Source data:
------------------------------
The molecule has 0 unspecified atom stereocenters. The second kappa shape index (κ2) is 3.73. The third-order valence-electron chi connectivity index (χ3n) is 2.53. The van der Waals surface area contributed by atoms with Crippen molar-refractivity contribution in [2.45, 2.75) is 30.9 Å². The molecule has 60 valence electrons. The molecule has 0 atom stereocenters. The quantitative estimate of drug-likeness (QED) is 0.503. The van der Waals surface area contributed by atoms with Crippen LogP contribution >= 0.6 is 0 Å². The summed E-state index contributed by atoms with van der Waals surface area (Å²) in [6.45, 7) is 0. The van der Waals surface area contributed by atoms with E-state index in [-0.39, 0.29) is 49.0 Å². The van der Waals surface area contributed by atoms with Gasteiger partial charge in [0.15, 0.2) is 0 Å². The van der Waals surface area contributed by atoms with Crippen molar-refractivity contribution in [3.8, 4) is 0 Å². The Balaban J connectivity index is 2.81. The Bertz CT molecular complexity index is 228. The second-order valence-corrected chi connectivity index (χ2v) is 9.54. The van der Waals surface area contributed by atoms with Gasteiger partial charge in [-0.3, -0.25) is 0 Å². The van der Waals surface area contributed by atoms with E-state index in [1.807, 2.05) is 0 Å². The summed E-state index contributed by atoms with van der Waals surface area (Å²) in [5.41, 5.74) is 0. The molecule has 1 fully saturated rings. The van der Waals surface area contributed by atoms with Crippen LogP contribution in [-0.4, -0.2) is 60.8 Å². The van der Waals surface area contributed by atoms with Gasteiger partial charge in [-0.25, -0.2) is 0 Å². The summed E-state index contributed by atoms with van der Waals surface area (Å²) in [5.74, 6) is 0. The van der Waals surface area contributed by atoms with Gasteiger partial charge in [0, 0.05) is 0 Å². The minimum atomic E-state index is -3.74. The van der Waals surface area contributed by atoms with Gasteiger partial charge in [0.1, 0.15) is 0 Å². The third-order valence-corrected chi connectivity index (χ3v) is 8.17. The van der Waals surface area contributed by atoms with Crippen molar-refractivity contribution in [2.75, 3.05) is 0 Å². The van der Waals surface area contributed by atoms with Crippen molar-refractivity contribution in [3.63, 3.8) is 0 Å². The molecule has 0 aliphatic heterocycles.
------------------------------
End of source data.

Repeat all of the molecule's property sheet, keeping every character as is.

The molecule has 0 unspecified atom stereocenters. The second kappa shape index (κ2) is 3.73. The third-order valence-electron chi connectivity index (χ3n) is 2.53. The van der Waals surface area contributed by atoms with Crippen molar-refractivity contribution in [2.45, 2.75) is 30.9 Å². The molecule has 60 valence electrons. The molecule has 0 atom stereocenters. The quantitative estimate of drug-likeness (QED) is 0.503. The van der Waals surface area contributed by atoms with Crippen LogP contribution >= 0.6 is 0 Å². The summed E-state index contributed by atoms with van der Waals surface area (Å²) in [6.45, 7) is 0. The van der Waals surface area contributed by atoms with E-state index in [-0.39, 0.29) is 49.0 Å². The van der Waals surface area contributed by atoms with Gasteiger partial charge in [0.15, 0.2) is 0 Å². The van der Waals surface area contributed by atoms with Crippen molar-refractivity contribution in [3.8, 4) is 0 Å². The Balaban J connectivity index is 2.81. The Bertz CT molecular complexity index is 228. The second-order valence-corrected chi connectivity index (χ2v) is 9.54. The van der Waals surface area contributed by atoms with Gasteiger partial charge in [-0.3, -0.25) is 0 Å². The van der Waals surface area contributed by atoms with E-state index in [1.807, 2.05) is 0 Å². The summed E-state index contributed by atoms with van der Waals surface area (Å²) in [5.41, 5.74) is 0. The molecule has 1 fully saturated rings. The van der Waals surface area contributed by atoms with Crippen LogP contribution in [-0.4, -0.2) is 60.8 Å². The van der Waals surface area contributed by atoms with Gasteiger partial charge in [-0.25, -0.2) is 0 Å². The summed E-state index contributed by atoms with van der Waals surface area (Å²) in [5.74, 6) is 0. The van der Waals surface area contributed by atoms with Gasteiger partial charge in [0, 0.05) is 0 Å². The minimum atomic E-state index is -3.74. The van der Waals surface area contributed by atoms with Gasteiger partial charge in [0.1, 0.15) is 0 Å². The third-order valence-corrected chi connectivity index (χ3v) is 8.17. The van der Waals surface area contributed by atoms with Crippen molar-refractivity contribution in [2.75, 3.05) is 0 Å². The van der Waals surface area contributed by atoms with Crippen molar-refractivity contribution in [3.63, 3.8) is 0 Å². The molecule has 0 aliphatic heterocycles.